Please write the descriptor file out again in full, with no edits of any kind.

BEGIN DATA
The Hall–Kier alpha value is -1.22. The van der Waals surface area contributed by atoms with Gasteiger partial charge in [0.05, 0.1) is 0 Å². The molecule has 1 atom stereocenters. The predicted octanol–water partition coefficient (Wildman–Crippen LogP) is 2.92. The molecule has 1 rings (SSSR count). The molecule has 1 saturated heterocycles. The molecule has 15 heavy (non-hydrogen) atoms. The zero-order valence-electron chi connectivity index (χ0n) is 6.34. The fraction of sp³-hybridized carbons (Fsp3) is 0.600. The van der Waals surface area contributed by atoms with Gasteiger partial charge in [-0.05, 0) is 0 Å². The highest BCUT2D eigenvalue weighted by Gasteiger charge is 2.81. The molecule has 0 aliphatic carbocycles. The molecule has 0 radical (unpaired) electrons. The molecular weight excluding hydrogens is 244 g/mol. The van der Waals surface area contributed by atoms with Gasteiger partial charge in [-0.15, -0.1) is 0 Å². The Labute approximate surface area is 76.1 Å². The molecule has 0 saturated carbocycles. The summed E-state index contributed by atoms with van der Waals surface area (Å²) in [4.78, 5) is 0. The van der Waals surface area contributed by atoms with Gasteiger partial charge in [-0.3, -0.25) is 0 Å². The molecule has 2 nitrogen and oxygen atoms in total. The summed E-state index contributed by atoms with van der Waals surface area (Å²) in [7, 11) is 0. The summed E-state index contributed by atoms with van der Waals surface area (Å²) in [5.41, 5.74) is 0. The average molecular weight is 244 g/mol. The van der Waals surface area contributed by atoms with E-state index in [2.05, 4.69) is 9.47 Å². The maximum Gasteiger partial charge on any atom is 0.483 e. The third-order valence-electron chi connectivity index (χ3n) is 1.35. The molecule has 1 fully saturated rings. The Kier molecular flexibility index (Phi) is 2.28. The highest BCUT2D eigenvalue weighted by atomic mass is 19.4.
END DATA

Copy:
The Hall–Kier alpha value is -1.22. The van der Waals surface area contributed by atoms with Gasteiger partial charge in [0.05, 0.1) is 0 Å². The molecule has 1 atom stereocenters. The predicted octanol–water partition coefficient (Wildman–Crippen LogP) is 2.92. The molecule has 1 rings (SSSR count). The molecule has 1 saturated heterocycles. The molecule has 15 heavy (non-hydrogen) atoms. The zero-order valence-electron chi connectivity index (χ0n) is 6.34. The fraction of sp³-hybridized carbons (Fsp3) is 0.600. The van der Waals surface area contributed by atoms with Gasteiger partial charge in [-0.05, 0) is 0 Å². The highest BCUT2D eigenvalue weighted by Gasteiger charge is 2.81. The molecule has 0 aliphatic carbocycles. The molecule has 0 radical (unpaired) electrons. The molecular weight excluding hydrogens is 244 g/mol. The van der Waals surface area contributed by atoms with Gasteiger partial charge in [-0.15, -0.1) is 0 Å². The Labute approximate surface area is 76.1 Å². The molecule has 0 saturated carbocycles. The summed E-state index contributed by atoms with van der Waals surface area (Å²) in [4.78, 5) is 0. The van der Waals surface area contributed by atoms with Gasteiger partial charge in [-0.3, -0.25) is 0 Å². The molecule has 2 nitrogen and oxygen atoms in total. The summed E-state index contributed by atoms with van der Waals surface area (Å²) in [7, 11) is 0. The summed E-state index contributed by atoms with van der Waals surface area (Å²) in [5.41, 5.74) is 0. The average molecular weight is 244 g/mol. The van der Waals surface area contributed by atoms with E-state index in [2.05, 4.69) is 9.47 Å². The maximum Gasteiger partial charge on any atom is 0.483 e. The third-order valence-electron chi connectivity index (χ3n) is 1.35. The molecule has 1 fully saturated rings. The Kier molecular flexibility index (Phi) is 2.28. The highest BCUT2D eigenvalue weighted by atomic mass is 19.4.